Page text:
Location and Values: Teide National Park is located in Tenerife, one of the Canary Islands (a Spanish territory in the Atlantic Ocean, about 250 km west of the Moroccan coast). The park features the Teide-Pico Viejo volcano, the third-tallest volcanic structure in the world, rising 7,500m from the ocean floor (with 3,718m above sea level). It includes an exceptional diversity of landforms, derived from different stages in the development of the volcanic complex, and provides scientific evidence to inform our understanding of the geological origins and evolution of many of the world’s oceanic islands. The geological diversity combines with constantly-changing weather conditions and cloud formations to create some visually stunning landscapes, and the world heritage listing recognizes the site’s outstanding natural beauty as well as its geological values.
Conservation Status and Prospects. According to IUCN’s Conservation Outlook Assessment (2017) the conservation status of Teide National Park is ‘good’ and there are few significant threats to the site’s world heritage values. From a geological perspective the possibility of new volcanic eruptions should be seen as part of the natural processes that created the site, which might add to its scientific interest and geological value. On the other hand, the site’s outstanding scenic values may be adversely affected by volcanic events and a number of other factors, including the impacts of climate change on vegetation; and reduced air clarity/visibility resulting from wildfires in the park’s buffer zone forests. The park receives a very high number of visitors – 4 million in 2016 – which can have localized impacts on the environment, but these are effectively managed through provision of viewpoints, parking areas, toilets, signage, information panels and an extensive network of trails to disperse visitor pressure as widely as possible.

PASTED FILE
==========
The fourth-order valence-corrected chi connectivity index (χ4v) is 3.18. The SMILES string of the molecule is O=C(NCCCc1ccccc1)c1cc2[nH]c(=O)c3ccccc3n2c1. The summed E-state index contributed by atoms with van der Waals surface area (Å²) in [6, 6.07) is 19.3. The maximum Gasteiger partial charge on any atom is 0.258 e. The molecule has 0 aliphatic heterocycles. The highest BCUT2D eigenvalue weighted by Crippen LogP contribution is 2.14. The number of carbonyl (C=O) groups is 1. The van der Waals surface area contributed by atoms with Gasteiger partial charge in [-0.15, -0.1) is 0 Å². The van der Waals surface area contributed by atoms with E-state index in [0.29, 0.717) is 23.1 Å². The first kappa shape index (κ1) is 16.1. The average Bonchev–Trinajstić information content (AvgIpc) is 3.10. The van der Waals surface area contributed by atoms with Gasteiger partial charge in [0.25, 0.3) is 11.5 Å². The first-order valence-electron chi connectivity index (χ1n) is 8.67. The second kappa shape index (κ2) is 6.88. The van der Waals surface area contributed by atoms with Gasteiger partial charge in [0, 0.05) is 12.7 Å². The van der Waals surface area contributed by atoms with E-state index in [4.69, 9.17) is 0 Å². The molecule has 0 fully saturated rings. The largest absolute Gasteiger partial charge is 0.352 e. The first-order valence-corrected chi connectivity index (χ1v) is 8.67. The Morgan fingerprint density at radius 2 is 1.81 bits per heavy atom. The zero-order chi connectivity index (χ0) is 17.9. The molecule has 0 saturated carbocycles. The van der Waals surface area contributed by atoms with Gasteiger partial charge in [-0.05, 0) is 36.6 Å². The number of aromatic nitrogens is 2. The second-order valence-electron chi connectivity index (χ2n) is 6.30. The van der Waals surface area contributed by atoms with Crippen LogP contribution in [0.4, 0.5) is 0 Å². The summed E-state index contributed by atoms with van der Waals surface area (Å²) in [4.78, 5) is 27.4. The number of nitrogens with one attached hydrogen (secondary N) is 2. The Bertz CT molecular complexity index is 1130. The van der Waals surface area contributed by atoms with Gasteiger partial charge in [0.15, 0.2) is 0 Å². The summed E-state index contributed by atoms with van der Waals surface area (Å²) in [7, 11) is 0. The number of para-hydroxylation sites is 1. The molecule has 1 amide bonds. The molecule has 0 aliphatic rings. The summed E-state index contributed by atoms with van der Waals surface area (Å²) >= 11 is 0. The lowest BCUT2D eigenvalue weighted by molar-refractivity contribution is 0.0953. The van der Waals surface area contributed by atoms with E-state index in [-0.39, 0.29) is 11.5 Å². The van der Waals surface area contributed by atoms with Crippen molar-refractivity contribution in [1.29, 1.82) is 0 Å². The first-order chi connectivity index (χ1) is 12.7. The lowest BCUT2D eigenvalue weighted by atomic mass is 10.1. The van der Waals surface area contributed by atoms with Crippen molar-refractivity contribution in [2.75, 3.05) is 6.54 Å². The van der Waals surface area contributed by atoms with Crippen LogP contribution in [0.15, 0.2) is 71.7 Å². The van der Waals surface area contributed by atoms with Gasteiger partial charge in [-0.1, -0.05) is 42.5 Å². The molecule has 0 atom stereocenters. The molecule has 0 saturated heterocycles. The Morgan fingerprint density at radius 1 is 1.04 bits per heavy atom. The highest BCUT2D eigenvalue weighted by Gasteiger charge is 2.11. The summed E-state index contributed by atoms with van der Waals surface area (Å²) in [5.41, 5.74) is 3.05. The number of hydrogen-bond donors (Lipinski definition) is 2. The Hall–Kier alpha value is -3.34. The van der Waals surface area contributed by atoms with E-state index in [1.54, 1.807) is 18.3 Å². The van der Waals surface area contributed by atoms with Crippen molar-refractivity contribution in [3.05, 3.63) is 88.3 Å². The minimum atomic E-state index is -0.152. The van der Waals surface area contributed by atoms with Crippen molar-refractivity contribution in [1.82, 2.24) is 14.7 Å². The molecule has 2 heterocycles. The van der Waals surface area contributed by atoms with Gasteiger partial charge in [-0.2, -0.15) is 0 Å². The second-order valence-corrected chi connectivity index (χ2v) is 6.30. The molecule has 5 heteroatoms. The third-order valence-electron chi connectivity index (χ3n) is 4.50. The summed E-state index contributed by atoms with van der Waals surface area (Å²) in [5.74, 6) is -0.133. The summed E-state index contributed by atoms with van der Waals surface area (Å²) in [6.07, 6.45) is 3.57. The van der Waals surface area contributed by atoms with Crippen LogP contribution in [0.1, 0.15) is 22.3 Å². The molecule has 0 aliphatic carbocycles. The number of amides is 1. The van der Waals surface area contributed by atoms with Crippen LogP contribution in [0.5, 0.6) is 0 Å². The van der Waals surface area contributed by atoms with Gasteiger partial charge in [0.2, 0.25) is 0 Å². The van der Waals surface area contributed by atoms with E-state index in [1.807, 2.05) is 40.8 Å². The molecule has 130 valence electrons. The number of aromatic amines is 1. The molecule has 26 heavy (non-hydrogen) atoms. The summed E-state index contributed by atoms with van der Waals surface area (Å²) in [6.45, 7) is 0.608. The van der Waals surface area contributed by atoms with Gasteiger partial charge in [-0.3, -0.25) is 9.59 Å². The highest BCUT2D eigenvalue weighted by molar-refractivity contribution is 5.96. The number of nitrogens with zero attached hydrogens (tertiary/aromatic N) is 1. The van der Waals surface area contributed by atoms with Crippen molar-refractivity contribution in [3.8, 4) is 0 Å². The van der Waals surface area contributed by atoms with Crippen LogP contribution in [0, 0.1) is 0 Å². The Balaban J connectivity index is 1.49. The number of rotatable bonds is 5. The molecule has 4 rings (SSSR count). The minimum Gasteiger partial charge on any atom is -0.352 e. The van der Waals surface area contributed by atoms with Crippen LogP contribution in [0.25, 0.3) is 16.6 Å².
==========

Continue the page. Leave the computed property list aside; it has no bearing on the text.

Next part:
The site has important biodiversity values (not specifically recognized in the world heritage listing), with some notable endemic species of fauna and flora that are threatened by alien invasive species of plants and animals. Some introduced animals, such as rabbits and Corsican Mouflon, threaten native plants through excessive grazing pressure. Feral cats are known to impact populations of Canary Lizard and other reptiles. In addition there are 70-80 invasive alien plant species which might potentially outcompete and displace the native flora. However, these invasive plants are generally found in nitrogen rich areas near tourism infrastructures, and have not spread to other areas of the site. Important measures to control alien plant and animal species are underway.
Official UNESCO Site Details
IUCN Conservation Outlook
UNEP-WCMC Site Description